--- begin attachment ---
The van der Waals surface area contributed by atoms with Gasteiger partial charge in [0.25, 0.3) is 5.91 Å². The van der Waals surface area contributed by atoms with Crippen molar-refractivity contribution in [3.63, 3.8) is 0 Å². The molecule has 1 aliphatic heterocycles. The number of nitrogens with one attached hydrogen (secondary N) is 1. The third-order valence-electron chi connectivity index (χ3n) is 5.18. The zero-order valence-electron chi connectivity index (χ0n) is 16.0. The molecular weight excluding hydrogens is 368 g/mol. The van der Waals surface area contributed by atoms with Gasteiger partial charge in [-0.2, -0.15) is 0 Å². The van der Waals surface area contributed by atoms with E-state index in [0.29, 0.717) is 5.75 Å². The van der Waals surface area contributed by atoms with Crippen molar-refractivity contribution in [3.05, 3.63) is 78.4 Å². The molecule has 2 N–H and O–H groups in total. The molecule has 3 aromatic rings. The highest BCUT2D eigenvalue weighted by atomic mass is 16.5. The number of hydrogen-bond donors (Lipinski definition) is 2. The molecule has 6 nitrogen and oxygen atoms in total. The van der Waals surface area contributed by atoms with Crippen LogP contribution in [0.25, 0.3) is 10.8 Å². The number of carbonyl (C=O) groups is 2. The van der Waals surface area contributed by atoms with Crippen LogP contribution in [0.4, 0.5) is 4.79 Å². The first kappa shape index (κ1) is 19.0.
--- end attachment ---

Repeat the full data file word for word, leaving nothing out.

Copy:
The van der Waals surface area contributed by atoms with Gasteiger partial charge in [0.25, 0.3) is 5.91 Å². The van der Waals surface area contributed by atoms with Crippen molar-refractivity contribution in [3.63, 3.8) is 0 Å². The molecule has 1 aliphatic heterocycles. The number of nitrogens with one attached hydrogen (secondary N) is 1. The third-order valence-electron chi connectivity index (χ3n) is 5.18. The zero-order valence-electron chi connectivity index (χ0n) is 16.0. The molecular weight excluding hydrogens is 368 g/mol. The van der Waals surface area contributed by atoms with Gasteiger partial charge in [-0.2, -0.15) is 0 Å². The van der Waals surface area contributed by atoms with E-state index in [0.29, 0.717) is 5.75 Å². The van der Waals surface area contributed by atoms with Crippen molar-refractivity contribution in [3.05, 3.63) is 78.4 Å². The molecule has 2 N–H and O–H groups in total. The molecule has 3 aromatic rings. The highest BCUT2D eigenvalue weighted by atomic mass is 16.5. The number of hydrogen-bond donors (Lipinski definition) is 2. The molecule has 6 nitrogen and oxygen atoms in total. The van der Waals surface area contributed by atoms with Crippen LogP contribution in [0.25, 0.3) is 10.8 Å². The number of carbonyl (C=O) groups is 2. The van der Waals surface area contributed by atoms with Crippen LogP contribution in [0.4, 0.5) is 4.79 Å². The first kappa shape index (κ1) is 19.0.